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First published online October 12, 2016

Postnatal Cardiovascular Consequences in the Offspring of Pregnant Rats Exposed to Smoking and Smoking Cessation Pharmacotherapies

Abstract

Approximately 20% of pregnant women smoke despite intentions to quit. Smoking cessation drugs, such as nicotine replacement therapy (NRT) and bupropion, are recommended treatments. Adverse cardiovascular outcomes in offspring have raised concerns about NRT’s safety during pregnancy. However, the effect of bupropion is unknown. Using a rat model, we determined whether NRT and bupropion interventions during pregnancy are safer than continued smoking on offspring’s cardiovascular function. Male offspring of controls and dams exposed to cigarette smoke (1.6 packs/day, inhalation), nicotine (2 mg/kg/d subcutaneously), and bupropion (13 mg/kg twice daily orally) were assessed for fetoplacental weight, cardiac function, blood pressure, and vascular reactivity. Fetoplacental weights were decreased and spontaneous beating and intracellular calcium in neonatal cardiomyocytes were increased in smoking, nicotine, and bupropion offspring; however, these effects were more accentuated in smoking followed by nicotine and bupropion offspring. Increased heart rate and decreased cardiac output, stroke volume, and left ventricular percent posterior wall thickening were observed in smoking, nicotine, and bupropion offspring. The left ventricular mass was reduced in smoking and nicotine but not in bupropion offspring. Blood pressure was higher with decreased endothelium-dependent relaxation and exaggerated vascular contraction to angiotensin II in smoking and nicotine offspring, with more pronounced dysfunctions in smoking than nicotine offspring. Maternal bupropion did not impact offspring’s blood pressure, endothelium-dependent relaxation, and vascular contraction. In conclusion, maternal nicotine intervention adversely affects offspring’s cardiovascular outcomes, albeit less severely than continued smoking. However, bupropion causes cardiac derangement in offspring but does not adversely affect blood pressure and vascular function.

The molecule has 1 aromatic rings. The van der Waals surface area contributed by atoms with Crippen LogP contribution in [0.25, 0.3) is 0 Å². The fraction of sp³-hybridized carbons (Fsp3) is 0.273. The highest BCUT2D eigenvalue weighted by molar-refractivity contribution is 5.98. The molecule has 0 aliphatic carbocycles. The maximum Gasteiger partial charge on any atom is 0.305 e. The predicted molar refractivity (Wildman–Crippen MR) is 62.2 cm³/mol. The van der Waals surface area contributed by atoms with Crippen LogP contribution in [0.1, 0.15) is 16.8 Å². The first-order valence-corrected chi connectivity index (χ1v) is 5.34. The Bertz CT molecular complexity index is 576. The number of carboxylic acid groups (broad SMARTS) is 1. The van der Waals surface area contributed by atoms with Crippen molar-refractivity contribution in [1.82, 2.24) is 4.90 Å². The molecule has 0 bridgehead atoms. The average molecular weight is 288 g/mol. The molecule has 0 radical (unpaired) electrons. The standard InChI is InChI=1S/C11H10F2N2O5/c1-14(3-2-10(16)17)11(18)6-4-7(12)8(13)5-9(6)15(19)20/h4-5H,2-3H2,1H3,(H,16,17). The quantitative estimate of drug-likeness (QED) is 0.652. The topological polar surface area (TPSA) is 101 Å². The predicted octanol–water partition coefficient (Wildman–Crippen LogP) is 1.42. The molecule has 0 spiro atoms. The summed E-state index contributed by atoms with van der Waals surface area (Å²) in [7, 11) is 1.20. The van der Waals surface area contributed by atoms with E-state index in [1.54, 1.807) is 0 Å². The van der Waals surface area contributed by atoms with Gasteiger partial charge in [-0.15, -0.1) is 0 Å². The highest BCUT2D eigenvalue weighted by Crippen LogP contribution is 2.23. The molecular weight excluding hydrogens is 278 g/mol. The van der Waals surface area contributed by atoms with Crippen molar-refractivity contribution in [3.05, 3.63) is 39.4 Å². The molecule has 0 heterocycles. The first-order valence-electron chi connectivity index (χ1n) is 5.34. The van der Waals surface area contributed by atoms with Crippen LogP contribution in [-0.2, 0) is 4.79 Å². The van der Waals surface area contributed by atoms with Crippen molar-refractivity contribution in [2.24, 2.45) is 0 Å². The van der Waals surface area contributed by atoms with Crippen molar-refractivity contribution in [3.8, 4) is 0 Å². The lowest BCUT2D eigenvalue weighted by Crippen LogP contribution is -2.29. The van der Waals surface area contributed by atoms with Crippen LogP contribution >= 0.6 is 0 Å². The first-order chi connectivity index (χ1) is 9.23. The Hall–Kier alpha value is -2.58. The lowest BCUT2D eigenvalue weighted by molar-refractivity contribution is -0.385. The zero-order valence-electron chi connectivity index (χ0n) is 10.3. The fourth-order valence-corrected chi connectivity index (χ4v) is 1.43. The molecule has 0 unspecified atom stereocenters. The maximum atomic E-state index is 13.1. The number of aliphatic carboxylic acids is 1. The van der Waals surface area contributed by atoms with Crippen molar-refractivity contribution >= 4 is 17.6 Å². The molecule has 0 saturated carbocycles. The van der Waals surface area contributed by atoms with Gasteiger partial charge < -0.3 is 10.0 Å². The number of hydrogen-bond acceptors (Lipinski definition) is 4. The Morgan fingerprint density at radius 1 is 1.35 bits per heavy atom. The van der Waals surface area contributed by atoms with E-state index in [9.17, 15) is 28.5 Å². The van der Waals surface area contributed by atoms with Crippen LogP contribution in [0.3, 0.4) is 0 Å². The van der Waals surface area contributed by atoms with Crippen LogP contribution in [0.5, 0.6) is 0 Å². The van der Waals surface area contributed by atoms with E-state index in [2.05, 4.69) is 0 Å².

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Article first published online: October 12, 2016
Issue published: June 2017

Keywords

  1. nicotine
  2. bupropion
  3. offspring
  4. cardiac function
  5. vascular function

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© The Author(s) 2016.

History

Published online: October 12, 2016
Issue published: June 2017
PubMed: 27733658

Authors

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Kathirvel Gopalakrishnan, PhD
Department of Obstetrics & Gynecology, The University of Texas Medical Branch, Galveston, TX, USA
Amar S. More, PhD
Department of Obstetrics & Gynecology, The University of Texas Medical Branch, Galveston, TX, USA
Gary D. Hankins, MD
Department of Obstetrics & Gynecology, The University of Texas Medical Branch, Galveston, TX, USA
Tatiana N. Nanovskaya, PhD
Department of Obstetrics & Gynecology, The University of Texas Medical Branch, Galveston, TX, USA
Sathish Kumar, PhD
Department of Obstetrics & Gynecology, The University of Texas Medical Branch, Galveston, TX, USA

Notes

Sathish Kumar, Department of Obstetrics & Gynecology, University of Texas Medical Branch, 301 University Blvd. Galveston, TX 77555-1062, USA. Email: [email protected]

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